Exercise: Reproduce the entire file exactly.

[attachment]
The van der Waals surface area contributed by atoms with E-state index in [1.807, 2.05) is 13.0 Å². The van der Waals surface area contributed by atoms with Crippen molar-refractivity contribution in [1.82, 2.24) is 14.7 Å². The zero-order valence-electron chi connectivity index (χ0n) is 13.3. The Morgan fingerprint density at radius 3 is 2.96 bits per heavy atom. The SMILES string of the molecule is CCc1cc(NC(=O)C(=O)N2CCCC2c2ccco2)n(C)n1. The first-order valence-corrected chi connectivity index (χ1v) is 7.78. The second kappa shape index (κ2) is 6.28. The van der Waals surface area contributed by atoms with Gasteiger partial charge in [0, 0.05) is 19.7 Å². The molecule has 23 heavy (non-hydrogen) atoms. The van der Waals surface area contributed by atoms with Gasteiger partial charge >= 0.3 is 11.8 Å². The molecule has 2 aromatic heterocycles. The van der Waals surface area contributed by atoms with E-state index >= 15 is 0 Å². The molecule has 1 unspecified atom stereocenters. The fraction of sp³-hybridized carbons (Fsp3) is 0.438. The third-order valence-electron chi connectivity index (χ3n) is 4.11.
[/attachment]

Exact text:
The van der Waals surface area contributed by atoms with E-state index in [1.807, 2.05) is 13.0 Å². The van der Waals surface area contributed by atoms with Crippen molar-refractivity contribution in [1.82, 2.24) is 14.7 Å². The zero-order valence-electron chi connectivity index (χ0n) is 13.3. The Morgan fingerprint density at radius 3 is 2.96 bits per heavy atom. The SMILES string of the molecule is CCc1cc(NC(=O)C(=O)N2CCCC2c2ccco2)n(C)n1. The first-order valence-corrected chi connectivity index (χ1v) is 7.78. The second kappa shape index (κ2) is 6.28. The van der Waals surface area contributed by atoms with Gasteiger partial charge in [0, 0.05) is 19.7 Å². The molecule has 23 heavy (non-hydrogen) atoms. The van der Waals surface area contributed by atoms with Gasteiger partial charge >= 0.3 is 11.8 Å². The molecule has 2 aromatic heterocycles. The van der Waals surface area contributed by atoms with E-state index >= 15 is 0 Å². The molecule has 1 unspecified atom stereocenters. The fraction of sp³-hybridized carbons (Fsp3) is 0.438. The third-order valence-electron chi connectivity index (χ3n) is 4.11.